Now for the things I didn't like:  I hated the use of the word "we'd" and the author used it a lot in dialogue.  While there are plenty of minor infractions in historical accuracy, this contributed to the appearance that the British English was deliberately dumbed down for the reader.   Julia Quinn takes a more modern approach to her dialogue for fun, and she makes it work but in this book it just made me roll my eyes.   I also rolled my eyes when Harry told Molly they needed to come up with a mistressy name for her so no one would recognize her.  Oh puh-lease.  That's going to throw everyone off the trail.  (Miraculously, of course, it did.)  I'm not a fan of times when a character takes on a dual role because then my brain starts looking for all the times when the author and editor missed using the right name at the right time.  My favorite is on the top of page 194 (line 10) where the snafoo sticks out like a sore thumb, even highlighted with commas!  The last thing I did not like was, fittingly, the ending.  Everything - and I do mean EVERYTHING - came to a wrap all at the same time... at a ball... in front of everyone.  The author literally tied every loose end up in the same ballroom scene and it was just way too many things going on.  I also thought the villain didn't get what he really deserved and after being such a grouch through the entire book, the reasoning behind it all really didn't seem to justify. 

Believe me, I've only just scratched the surface.  Some of the games played during the contest were interesting and well... entertaining.  And watching Harry control his desire for his virginal mistress created a lot of sexual tension.  Hildur, the Icelandic mistress was clueless, which was sometimes funny and sometimes just stupid.  Mixed feelings galore, I tell you!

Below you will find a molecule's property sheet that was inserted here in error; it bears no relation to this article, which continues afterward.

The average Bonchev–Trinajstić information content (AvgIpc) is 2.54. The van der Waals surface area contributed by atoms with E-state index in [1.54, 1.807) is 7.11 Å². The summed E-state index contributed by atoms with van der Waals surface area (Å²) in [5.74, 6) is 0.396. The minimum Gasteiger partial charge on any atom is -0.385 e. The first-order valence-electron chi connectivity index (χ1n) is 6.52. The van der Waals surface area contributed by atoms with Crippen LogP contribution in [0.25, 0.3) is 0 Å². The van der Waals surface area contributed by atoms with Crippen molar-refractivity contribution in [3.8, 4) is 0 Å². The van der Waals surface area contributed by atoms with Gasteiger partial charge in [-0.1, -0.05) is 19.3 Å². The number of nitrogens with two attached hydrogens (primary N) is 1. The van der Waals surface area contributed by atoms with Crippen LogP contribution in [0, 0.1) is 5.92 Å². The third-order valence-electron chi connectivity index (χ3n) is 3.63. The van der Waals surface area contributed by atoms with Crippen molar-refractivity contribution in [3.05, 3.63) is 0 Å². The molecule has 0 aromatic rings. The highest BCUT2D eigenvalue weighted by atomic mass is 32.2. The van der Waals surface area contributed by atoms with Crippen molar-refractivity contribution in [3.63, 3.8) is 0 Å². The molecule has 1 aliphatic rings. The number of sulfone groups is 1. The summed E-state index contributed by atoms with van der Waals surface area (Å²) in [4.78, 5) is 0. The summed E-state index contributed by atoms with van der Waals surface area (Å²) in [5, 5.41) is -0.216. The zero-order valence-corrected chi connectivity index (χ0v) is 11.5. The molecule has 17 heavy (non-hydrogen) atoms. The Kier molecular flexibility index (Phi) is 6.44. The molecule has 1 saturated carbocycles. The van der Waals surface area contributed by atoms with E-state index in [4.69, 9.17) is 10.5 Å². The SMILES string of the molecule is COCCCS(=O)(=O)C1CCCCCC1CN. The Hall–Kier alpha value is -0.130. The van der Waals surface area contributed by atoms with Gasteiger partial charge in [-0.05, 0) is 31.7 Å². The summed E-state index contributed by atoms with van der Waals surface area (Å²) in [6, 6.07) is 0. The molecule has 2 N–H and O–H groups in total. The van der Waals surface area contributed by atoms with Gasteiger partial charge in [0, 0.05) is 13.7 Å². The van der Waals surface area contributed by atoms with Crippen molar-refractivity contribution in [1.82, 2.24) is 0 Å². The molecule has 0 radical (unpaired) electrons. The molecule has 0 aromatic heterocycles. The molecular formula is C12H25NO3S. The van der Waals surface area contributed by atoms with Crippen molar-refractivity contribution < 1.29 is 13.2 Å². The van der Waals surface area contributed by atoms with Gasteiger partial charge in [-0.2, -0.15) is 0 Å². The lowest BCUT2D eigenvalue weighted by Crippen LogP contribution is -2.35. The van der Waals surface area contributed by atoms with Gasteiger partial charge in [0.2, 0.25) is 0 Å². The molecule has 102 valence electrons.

So, my last thoughts...  Would I recommend this book?  Only with caution.  The author's website describes Kramer's books as "humorous Regency romance" but be prepared for humor in the form of zany or just plain silly.  If you are like me and prefer more wit rather than silly, pick up Julia Quinn's Bridgerton series or her backlist prior to the Bridgertons.  Will I be reading Kramer's next book?  Yes, but probably not right away.  Curiosity has me wondering what her next book will bring and really it can only go one of two ways: worse or better.  I'm hoping for better but want to clear my brain with a few other books before reading another Kramer title.   Ms. Kramer definitely debuts a great talent for writing.  I just hope the rest of the series books level out a bit.

When Harry Met Molly is book 1 of a 4 book series which I have detailed below.  As a side note, I'm really liking how series books are being released in a much quicker fashion nowadays! 

My rating:  4 – I sort of liked it (but close to 5 - I liked most of the book)

The Impossible Bachelors series...

                                                                                                                        April 2011

Book 4, If You Give a Girl a Viscount, is due out late 2011.  Cover art not available yet.

2 comments:

  1. So sorry to approach you this way but I cant see any contact details.
    I'd love you to review my debt historical romance 'A Dead Man's Debt' which was awarded 'keeper' status by The Romance Reviews and Fiction Books compared to Georgette Heyer!
    Thanks,
    Grace x
    Grace Elliot
    'A Dead Man's Debt'
    http://graceelliot-author.blogspot.com

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  2. Thanks for your reviews! I definitely agree in terms of getting the language right for historical romance books, it's a big part of the "time machine" feeling I get. I read modern romances too, so why pick up a historical romance if it's going to read the same?